The loony left wingers on the Committee are going absolutely nuts trying to get him to say anything that might in any way seem negative. They really are trying to bring down the US economy, which is absolutely amazing to me. Even our worst enemies worldwide look pro-US as compared w/ these kookbers who are US citizens and yet seem to hate this country. Amazing! Absolutely Amazing!!
Of course Bernanke is not going to say we are in a recession. That is his JOB... to try and keep a calm economy no matter what the real numbers are. It is why they tend to move things .25 at a time for months instead of large kicks. It is why they never comment on boom/bust until well after the fact under guise of "trailing indicators".

Of course if you go back less than one year, Bernanke was swearing up and down that there were no issues with the SubPrime Mortgage market and you were quoting him chapter and verse on that one too.

If you are going to listen to Bernanke, you have to listen between the sentences, not just the words.

I did note however that experts from damned near every side of the political aisle and economic school of thought read enough of his thoughts to tank the market today as he was speaking and I have yet to see an analysis that supports his contentions.

Might want to tell China about the Strong Labor market and maybe talk to China, Japan, England, EU, Everyone Else about the "world's strongest currency".

He is right about exports going up, that tanking "world's strongest currency" will do that for exports. Of course the profits aren't near as good but hey, can't have everything. Booming exports only work well IF you don't have a Trade Deficit [$5Trillion in the past 6.5 years]

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Last edited by mcbear; 11-08-2007 at 12:57 PM.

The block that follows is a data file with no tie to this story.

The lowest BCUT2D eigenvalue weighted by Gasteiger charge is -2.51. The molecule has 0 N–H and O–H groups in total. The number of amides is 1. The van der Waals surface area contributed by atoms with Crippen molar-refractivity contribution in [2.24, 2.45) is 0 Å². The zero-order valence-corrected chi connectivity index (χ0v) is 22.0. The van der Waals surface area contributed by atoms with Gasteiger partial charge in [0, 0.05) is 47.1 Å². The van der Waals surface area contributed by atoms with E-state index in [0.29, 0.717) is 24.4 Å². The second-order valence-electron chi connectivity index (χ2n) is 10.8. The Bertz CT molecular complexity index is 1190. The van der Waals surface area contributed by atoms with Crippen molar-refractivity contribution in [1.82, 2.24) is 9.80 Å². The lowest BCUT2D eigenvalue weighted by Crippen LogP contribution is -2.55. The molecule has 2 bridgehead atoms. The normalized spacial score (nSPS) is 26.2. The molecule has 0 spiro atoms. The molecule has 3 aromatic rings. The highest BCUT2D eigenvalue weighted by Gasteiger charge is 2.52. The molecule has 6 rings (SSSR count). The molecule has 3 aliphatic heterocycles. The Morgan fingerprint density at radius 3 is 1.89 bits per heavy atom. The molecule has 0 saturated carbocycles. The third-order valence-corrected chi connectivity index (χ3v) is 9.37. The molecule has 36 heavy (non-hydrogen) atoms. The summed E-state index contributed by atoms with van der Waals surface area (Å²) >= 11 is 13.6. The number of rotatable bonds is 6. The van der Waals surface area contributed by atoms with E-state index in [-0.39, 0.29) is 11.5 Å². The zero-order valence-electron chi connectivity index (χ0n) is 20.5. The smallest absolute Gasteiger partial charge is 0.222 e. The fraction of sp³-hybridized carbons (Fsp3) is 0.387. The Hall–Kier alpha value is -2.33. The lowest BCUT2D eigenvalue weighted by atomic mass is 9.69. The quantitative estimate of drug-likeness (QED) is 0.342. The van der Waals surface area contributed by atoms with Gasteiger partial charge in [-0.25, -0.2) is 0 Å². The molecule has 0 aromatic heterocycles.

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post #96 of 132 (permalink) Old 11-08-2007, 01:16 PM
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Of course Bernanke is not going to say we are in a recession. That is his JOB... to try and keep a calm economy no matter what the real numbers are. It is why they tend to move things .25 at a time for months instead of large kicks. It is why they never comment on boom/bust until well after the fact under guise of "trailing indicators".

Of course if you go back less than one year, Bernanke was swearing up and down that there were no issues with the SubPrime Mortgage market and you were quoting him chapter and verse on that one too.

If you are going to listen to Bernanke, you have to listen between the sentences, not just the words.

I did note however that experts from damned near every side of the political aisle and economic school of thought read enough of his thoughts to tank the market today as he was speaking and I have yet to see an analysis that supports his contentions.

Might want to tell China about the Strong Labor market and maybe talk to China, Japan, England, EU, Everyone Else about the "world's strongest currency".

He is right about exports going up, that tanking "world's strongest currency" will do that for exports. Of course the profits aren't near as good but hey, can't have everything. Booming exports only work well IF you don't have a Trade Deficit [$5Trillion in the past 6.5 years]
When the real experts and facts go against your negative bias you call them frauds and false. And I do not believe Bernanke ever said the sub-prime problems were not a problem, and I therefore, doubt that I quoted him or stated myself that it would not be a problem. Perhaps you could provide a link for us...

Don't believe everything you think
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post #97 of 132 (permalink) Old 11-08-2007, 02:05 PM
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When the real experts and facts go against your negative bias you call them frauds and false. And I do not believe Bernanke ever said the sub-prime problems were not a problem, and I therefore, doubt that I quoted him or stated myself that it would not be a problem. Perhaps you could provide a link for us...